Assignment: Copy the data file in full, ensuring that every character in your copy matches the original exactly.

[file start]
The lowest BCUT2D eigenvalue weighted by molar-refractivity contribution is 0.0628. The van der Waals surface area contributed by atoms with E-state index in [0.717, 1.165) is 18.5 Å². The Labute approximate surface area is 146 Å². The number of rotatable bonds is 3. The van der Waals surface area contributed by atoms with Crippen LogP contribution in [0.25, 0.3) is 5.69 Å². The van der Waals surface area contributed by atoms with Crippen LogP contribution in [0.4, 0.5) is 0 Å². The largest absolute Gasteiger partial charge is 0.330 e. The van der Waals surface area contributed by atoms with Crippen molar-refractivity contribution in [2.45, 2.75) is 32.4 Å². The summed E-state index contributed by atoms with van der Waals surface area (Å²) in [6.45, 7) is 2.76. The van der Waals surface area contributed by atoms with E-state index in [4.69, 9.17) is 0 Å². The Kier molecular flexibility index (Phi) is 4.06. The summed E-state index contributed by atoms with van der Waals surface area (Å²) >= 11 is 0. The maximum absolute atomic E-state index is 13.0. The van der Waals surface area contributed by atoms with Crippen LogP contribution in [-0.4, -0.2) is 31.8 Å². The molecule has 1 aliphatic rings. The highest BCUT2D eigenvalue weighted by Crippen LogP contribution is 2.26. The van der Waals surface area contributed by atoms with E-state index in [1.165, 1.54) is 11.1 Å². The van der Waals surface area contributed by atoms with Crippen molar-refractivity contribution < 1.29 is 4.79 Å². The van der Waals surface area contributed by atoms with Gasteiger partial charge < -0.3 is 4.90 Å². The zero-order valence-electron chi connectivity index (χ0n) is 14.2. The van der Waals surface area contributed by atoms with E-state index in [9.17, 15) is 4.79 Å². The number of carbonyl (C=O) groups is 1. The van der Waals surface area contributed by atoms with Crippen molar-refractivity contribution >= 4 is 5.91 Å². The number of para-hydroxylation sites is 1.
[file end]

The lowest BCUT2D eigenvalue weighted by molar-refractivity contribution is 0.0628. The van der Waals surface area contributed by atoms with E-state index in [0.717, 1.165) is 18.5 Å². The Labute approximate surface area is 146 Å². The number of rotatable bonds is 3. The van der Waals surface area contributed by atoms with Crippen LogP contribution in [0.25, 0.3) is 5.69 Å². The van der Waals surface area contributed by atoms with Crippen LogP contribution in [0.4, 0.5) is 0 Å². The largest absolute Gasteiger partial charge is 0.330 e. The van der Waals surface area contributed by atoms with Crippen molar-refractivity contribution in [2.45, 2.75) is 32.4 Å². The summed E-state index contributed by atoms with van der Waals surface area (Å²) in [6.45, 7) is 2.76. The van der Waals surface area contributed by atoms with E-state index in [4.69, 9.17) is 0 Å². The Kier molecular flexibility index (Phi) is 4.06. The summed E-state index contributed by atoms with van der Waals surface area (Å²) >= 11 is 0. The maximum absolute atomic E-state index is 13.0. The van der Waals surface area contributed by atoms with Crippen LogP contribution in [-0.4, -0.2) is 31.8 Å². The molecule has 1 aliphatic rings. The highest BCUT2D eigenvalue weighted by Crippen LogP contribution is 2.26. The van der Waals surface area contributed by atoms with E-state index in [1.165, 1.54) is 11.1 Å². The van der Waals surface area contributed by atoms with Crippen molar-refractivity contribution < 1.29 is 4.79 Å². The van der Waals surface area contributed by atoms with Gasteiger partial charge < -0.3 is 4.90 Å². The zero-order valence-electron chi connectivity index (χ0n) is 14.2. The van der Waals surface area contributed by atoms with E-state index in [9.17, 15) is 4.79 Å². The number of carbonyl (C=O) groups is 1. The van der Waals surface area contributed by atoms with Crippen molar-refractivity contribution >= 4 is 5.91 Å². The number of para-hydroxylation sites is 1.